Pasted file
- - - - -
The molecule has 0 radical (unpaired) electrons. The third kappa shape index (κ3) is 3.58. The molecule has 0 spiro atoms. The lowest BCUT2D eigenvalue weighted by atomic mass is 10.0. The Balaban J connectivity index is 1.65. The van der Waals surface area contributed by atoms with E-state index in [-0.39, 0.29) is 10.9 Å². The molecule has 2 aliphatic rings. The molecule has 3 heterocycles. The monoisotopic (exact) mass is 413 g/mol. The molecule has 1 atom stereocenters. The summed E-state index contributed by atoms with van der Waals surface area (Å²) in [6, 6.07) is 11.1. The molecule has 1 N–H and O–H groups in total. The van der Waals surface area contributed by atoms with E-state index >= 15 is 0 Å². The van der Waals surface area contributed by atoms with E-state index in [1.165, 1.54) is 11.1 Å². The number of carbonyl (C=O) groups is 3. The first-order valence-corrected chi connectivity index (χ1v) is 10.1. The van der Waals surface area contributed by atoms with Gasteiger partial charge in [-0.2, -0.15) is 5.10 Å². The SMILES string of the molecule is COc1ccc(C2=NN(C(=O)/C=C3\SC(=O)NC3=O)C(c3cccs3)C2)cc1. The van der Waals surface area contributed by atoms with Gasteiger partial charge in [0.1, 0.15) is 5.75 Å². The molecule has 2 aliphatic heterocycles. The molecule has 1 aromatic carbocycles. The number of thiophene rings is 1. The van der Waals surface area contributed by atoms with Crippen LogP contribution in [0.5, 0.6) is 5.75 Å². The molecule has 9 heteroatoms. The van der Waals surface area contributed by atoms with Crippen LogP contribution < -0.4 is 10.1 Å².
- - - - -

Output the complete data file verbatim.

The molecule has 0 radical (unpaired) electrons. The third kappa shape index (κ3) is 3.58. The molecule has 0 spiro atoms. The lowest BCUT2D eigenvalue weighted by atomic mass is 10.0. The Balaban J connectivity index is 1.65. The van der Waals surface area contributed by atoms with E-state index in [-0.39, 0.29) is 10.9 Å². The molecule has 2 aliphatic rings. The molecule has 3 heterocycles. The monoisotopic (exact) mass is 413 g/mol. The molecule has 1 atom stereocenters. The summed E-state index contributed by atoms with van der Waals surface area (Å²) in [6, 6.07) is 11.1. The molecule has 1 N–H and O–H groups in total. The van der Waals surface area contributed by atoms with E-state index >= 15 is 0 Å². The van der Waals surface area contributed by atoms with E-state index in [1.165, 1.54) is 11.1 Å². The number of carbonyl (C=O) groups is 3. The first-order valence-corrected chi connectivity index (χ1v) is 10.1. The van der Waals surface area contributed by atoms with Gasteiger partial charge in [-0.2, -0.15) is 5.10 Å². The SMILES string of the molecule is COc1ccc(C2=NN(C(=O)/C=C3\SC(=O)NC3=O)C(c3cccs3)C2)cc1. The van der Waals surface area contributed by atoms with Gasteiger partial charge in [0.1, 0.15) is 5.75 Å². The molecule has 2 aliphatic heterocycles. The molecule has 1 aromatic carbocycles. The number of thiophene rings is 1. The van der Waals surface area contributed by atoms with Crippen LogP contribution in [0.5, 0.6) is 5.75 Å². The molecule has 9 heteroatoms. The van der Waals surface area contributed by atoms with Crippen LogP contribution < -0.4 is 10.1 Å².